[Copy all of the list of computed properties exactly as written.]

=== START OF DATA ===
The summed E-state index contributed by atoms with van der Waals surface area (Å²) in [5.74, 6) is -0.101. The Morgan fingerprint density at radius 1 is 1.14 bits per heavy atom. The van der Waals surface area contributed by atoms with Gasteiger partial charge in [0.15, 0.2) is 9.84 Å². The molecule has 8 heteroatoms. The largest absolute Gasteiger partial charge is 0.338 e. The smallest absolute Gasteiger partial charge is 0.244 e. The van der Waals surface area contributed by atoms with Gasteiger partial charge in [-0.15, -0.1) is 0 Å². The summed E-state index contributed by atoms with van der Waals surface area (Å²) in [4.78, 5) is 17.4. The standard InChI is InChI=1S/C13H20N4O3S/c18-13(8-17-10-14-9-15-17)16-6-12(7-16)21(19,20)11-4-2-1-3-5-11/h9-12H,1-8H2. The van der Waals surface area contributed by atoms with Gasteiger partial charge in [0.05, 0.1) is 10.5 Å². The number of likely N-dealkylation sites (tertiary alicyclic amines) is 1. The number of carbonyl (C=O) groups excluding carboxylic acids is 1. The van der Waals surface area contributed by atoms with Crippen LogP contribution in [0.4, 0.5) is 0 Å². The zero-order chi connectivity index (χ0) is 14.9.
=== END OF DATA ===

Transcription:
The summed E-state index contributed by atoms with van der Waals surface area (Å²) in [5.74, 6) is -0.101. The Morgan fingerprint density at radius 1 is 1.14 bits per heavy atom. The van der Waals surface area contributed by atoms with Gasteiger partial charge in [0.15, 0.2) is 9.84 Å². The molecule has 8 heteroatoms. The largest absolute Gasteiger partial charge is 0.338 e. The smallest absolute Gasteiger partial charge is 0.244 e. The van der Waals surface area contributed by atoms with Gasteiger partial charge in [-0.15, -0.1) is 0 Å². The summed E-state index contributed by atoms with van der Waals surface area (Å²) in [4.78, 5) is 17.4. The standard InChI is InChI=1S/C13H20N4O3S/c18-13(8-17-10-14-9-15-17)16-6-12(7-16)21(19,20)11-4-2-1-3-5-11/h9-12H,1-8H2. The van der Waals surface area contributed by atoms with Gasteiger partial charge in [0.05, 0.1) is 10.5 Å². The number of likely N-dealkylation sites (tertiary alicyclic amines) is 1. The number of carbonyl (C=O) groups excluding carboxylic acids is 1. The van der Waals surface area contributed by atoms with Crippen LogP contribution in [0.4, 0.5) is 0 Å². The zero-order chi connectivity index (χ0) is 14.9.